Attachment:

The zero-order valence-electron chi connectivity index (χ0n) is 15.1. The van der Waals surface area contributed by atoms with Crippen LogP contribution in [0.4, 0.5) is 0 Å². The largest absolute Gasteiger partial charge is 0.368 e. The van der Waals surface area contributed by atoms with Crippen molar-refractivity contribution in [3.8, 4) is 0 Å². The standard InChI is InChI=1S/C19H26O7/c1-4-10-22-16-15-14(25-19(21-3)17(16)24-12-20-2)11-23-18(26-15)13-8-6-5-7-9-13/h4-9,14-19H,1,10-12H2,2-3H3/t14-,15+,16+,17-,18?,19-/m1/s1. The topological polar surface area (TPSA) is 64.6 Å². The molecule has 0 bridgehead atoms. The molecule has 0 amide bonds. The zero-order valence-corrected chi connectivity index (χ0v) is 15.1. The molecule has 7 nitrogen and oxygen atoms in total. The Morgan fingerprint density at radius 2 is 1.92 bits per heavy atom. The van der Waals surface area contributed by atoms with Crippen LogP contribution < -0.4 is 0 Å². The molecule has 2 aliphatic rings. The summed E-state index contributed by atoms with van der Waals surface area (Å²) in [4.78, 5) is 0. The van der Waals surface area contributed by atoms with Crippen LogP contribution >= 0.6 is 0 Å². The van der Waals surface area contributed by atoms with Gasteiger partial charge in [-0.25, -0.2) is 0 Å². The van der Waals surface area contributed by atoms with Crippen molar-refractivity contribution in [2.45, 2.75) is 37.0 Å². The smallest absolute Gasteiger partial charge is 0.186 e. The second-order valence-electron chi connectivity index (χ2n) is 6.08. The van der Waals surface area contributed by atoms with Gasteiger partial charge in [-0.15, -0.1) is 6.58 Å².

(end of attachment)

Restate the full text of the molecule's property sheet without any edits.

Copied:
The zero-order valence-electron chi connectivity index (χ0n) is 15.1. The van der Waals surface area contributed by atoms with Crippen LogP contribution in [0.4, 0.5) is 0 Å². The largest absolute Gasteiger partial charge is 0.368 e. The van der Waals surface area contributed by atoms with Crippen molar-refractivity contribution in [3.8, 4) is 0 Å². The standard InChI is InChI=1S/C19H26O7/c1-4-10-22-16-15-14(25-19(21-3)17(16)24-12-20-2)11-23-18(26-15)13-8-6-5-7-9-13/h4-9,14-19H,1,10-12H2,2-3H3/t14-,15+,16+,17-,18?,19-/m1/s1. The topological polar surface area (TPSA) is 64.6 Å². The molecule has 0 bridgehead atoms. The molecule has 0 amide bonds. The zero-order valence-corrected chi connectivity index (χ0v) is 15.1. The molecule has 7 nitrogen and oxygen atoms in total. The Morgan fingerprint density at radius 2 is 1.92 bits per heavy atom. The van der Waals surface area contributed by atoms with Crippen LogP contribution < -0.4 is 0 Å². The molecule has 2 aliphatic rings. The summed E-state index contributed by atoms with van der Waals surface area (Å²) in [4.78, 5) is 0. The van der Waals surface area contributed by atoms with Crippen LogP contribution >= 0.6 is 0 Å². The van der Waals surface area contributed by atoms with Gasteiger partial charge in [-0.25, -0.2) is 0 Å². The van der Waals surface area contributed by atoms with Crippen molar-refractivity contribution in [2.45, 2.75) is 37.0 Å². The smallest absolute Gasteiger partial charge is 0.186 e. The second-order valence-electron chi connectivity index (χ2n) is 6.08. The van der Waals surface area contributed by atoms with Gasteiger partial charge in [-0.15, -0.1) is 6.58 Å².